In pairing an increasingly creepy monologue of midwestern provincialism (that evolves into “a gruesome tale of adultery, misogyny, and murder”) with a farcical, more-British-than-crumpets-and-corgis tour de force by the inimitable creator of Jeeves and Bertie Wooster, Lithgow has picked material that undeniably showcases his virtuosity. His accents are impeccable, his impressions sidesplittingly absurd, and his long-limbed physicality both playful and precise. As he performs “The Haircut” — a story written entirely in the voice of a chatty barber — he gives one to an imaginary customer, miming every snip of the scissors and flick of the razor with a casual, vivid specificity. And in “Uncle Fred Flits By,” he conjures over ten characters — from a blustering, Lady Bracknell–esque matron, to a hapless young blighter known (in high Wodehouse fashion) as the “Pink Chap,” to a frankly unforgettable parrot, to the rip-roaring, incorrigible schemer of the story’s title.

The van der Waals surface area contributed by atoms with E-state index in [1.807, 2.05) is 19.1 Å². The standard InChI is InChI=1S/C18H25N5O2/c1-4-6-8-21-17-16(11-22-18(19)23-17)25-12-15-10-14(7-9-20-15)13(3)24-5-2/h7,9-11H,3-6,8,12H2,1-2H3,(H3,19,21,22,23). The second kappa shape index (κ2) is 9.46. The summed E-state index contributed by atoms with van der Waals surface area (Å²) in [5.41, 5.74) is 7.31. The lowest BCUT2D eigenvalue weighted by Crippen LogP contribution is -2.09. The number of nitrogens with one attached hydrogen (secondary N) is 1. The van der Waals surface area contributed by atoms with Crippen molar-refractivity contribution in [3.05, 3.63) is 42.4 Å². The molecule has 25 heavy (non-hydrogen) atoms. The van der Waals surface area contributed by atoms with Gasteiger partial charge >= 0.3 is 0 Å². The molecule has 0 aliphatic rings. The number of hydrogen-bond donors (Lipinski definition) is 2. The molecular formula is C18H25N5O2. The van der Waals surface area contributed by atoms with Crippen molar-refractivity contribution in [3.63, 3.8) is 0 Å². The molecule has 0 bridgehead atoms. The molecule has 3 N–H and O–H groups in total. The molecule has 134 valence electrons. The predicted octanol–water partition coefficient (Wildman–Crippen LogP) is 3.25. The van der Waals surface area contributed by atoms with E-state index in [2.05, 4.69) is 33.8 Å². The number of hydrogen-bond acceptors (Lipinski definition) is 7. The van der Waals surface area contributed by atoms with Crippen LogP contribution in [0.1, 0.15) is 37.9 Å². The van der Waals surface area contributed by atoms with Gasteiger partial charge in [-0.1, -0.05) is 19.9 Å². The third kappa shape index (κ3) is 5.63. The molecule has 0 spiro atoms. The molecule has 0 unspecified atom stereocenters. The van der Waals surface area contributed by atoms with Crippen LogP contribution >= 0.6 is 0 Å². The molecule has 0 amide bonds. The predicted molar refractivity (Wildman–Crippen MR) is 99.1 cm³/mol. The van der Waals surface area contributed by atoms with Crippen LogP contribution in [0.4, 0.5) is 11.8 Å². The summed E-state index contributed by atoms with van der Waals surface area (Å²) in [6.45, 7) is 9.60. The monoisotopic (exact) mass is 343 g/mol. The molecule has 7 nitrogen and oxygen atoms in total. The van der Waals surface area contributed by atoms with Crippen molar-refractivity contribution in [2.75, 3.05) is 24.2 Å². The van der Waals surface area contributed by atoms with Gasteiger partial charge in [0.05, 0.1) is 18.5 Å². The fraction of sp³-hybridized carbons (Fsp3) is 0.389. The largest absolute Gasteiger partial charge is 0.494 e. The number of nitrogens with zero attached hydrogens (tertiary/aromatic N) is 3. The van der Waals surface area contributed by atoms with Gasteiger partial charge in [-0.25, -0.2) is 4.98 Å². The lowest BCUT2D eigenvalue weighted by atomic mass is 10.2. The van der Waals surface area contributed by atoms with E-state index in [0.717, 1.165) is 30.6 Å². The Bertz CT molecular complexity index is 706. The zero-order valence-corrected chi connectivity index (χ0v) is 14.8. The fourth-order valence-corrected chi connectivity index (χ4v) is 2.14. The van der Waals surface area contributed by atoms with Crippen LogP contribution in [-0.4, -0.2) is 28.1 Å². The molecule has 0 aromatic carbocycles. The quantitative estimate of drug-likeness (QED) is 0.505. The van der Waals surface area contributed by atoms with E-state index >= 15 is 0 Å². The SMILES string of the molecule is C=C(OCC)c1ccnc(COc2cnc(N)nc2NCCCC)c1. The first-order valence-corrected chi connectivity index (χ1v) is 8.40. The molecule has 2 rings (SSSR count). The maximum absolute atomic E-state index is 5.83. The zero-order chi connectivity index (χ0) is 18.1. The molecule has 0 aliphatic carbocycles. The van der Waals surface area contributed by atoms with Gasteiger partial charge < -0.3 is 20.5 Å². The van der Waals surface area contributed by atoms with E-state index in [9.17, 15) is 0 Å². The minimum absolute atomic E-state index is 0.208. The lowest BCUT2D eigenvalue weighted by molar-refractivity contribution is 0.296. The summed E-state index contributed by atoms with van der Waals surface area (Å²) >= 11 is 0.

Both stories are a treat, but the Lardner is really only a warm-up. “Uncle Fred” is the show’s real treasure and, it’s clear, Lithgow’s real joy. It works so well not only because it’s hilarious, not only because it allows Lithgow (quite justifiably and delightfully) to show off, but because it’s a story about a storyteller. Wodehouse’s Uncle Fred is a wily old fabulist — a whirlwind who blows into London to upend the life of his dippy, easily overwhelmed nephew Pongo by dragging him off on a variety of madcap adventures. He conjures, he improvises, he pretends — and he changes the world by the sheer force of his uncontrollable, loopy imagination. As he and Pongo leave the dingy suburb of London in which Uncle Fred has just assumed the identity of a stranger and managed to arrange a happy marriage for that stranger’s niece against the wishes of her priggish parents, the old man philosophizes contentedly to his shell-shocked nephew: “I look about me, even in a foul hole like Mitching Hill, and I ask myself — How can I leave this foul hole a better and happier foul hole than I found it?”